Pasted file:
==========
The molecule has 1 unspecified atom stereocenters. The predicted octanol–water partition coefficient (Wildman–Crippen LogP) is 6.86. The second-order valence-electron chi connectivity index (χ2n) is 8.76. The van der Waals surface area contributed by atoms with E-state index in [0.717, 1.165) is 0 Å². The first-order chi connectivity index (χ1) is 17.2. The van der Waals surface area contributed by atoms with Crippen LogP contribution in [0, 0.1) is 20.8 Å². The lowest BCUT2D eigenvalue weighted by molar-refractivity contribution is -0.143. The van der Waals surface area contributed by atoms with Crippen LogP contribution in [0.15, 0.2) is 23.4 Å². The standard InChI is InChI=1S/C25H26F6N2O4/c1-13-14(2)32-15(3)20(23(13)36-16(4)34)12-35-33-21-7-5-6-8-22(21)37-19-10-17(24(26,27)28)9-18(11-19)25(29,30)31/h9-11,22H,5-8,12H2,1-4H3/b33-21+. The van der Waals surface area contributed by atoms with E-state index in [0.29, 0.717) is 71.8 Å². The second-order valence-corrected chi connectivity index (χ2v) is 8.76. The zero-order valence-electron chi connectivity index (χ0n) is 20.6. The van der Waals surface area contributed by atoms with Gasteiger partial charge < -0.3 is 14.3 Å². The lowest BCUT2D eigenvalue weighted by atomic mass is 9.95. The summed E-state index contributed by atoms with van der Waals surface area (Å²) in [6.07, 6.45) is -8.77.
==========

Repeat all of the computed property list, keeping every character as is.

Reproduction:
The molecule has 1 unspecified atom stereocenters. The predicted octanol–water partition coefficient (Wildman–Crippen LogP) is 6.86. The second-order valence-electron chi connectivity index (χ2n) is 8.76. The van der Waals surface area contributed by atoms with E-state index in [0.717, 1.165) is 0 Å². The first-order chi connectivity index (χ1) is 17.2. The van der Waals surface area contributed by atoms with Crippen LogP contribution in [0, 0.1) is 20.8 Å². The lowest BCUT2D eigenvalue weighted by molar-refractivity contribution is -0.143. The van der Waals surface area contributed by atoms with Crippen LogP contribution in [0.15, 0.2) is 23.4 Å². The standard InChI is InChI=1S/C25H26F6N2O4/c1-13-14(2)32-15(3)20(23(13)36-16(4)34)12-35-33-21-7-5-6-8-22(21)37-19-10-17(24(26,27)28)9-18(11-19)25(29,30)31/h9-11,22H,5-8,12H2,1-4H3/b33-21+. The van der Waals surface area contributed by atoms with E-state index in [0.29, 0.717) is 71.8 Å². The second-order valence-corrected chi connectivity index (χ2v) is 8.76. The zero-order valence-electron chi connectivity index (χ0n) is 20.6. The van der Waals surface area contributed by atoms with Gasteiger partial charge < -0.3 is 14.3 Å². The lowest BCUT2D eigenvalue weighted by atomic mass is 9.95. The summed E-state index contributed by atoms with van der Waals surface area (Å²) in [6.07, 6.45) is -8.77.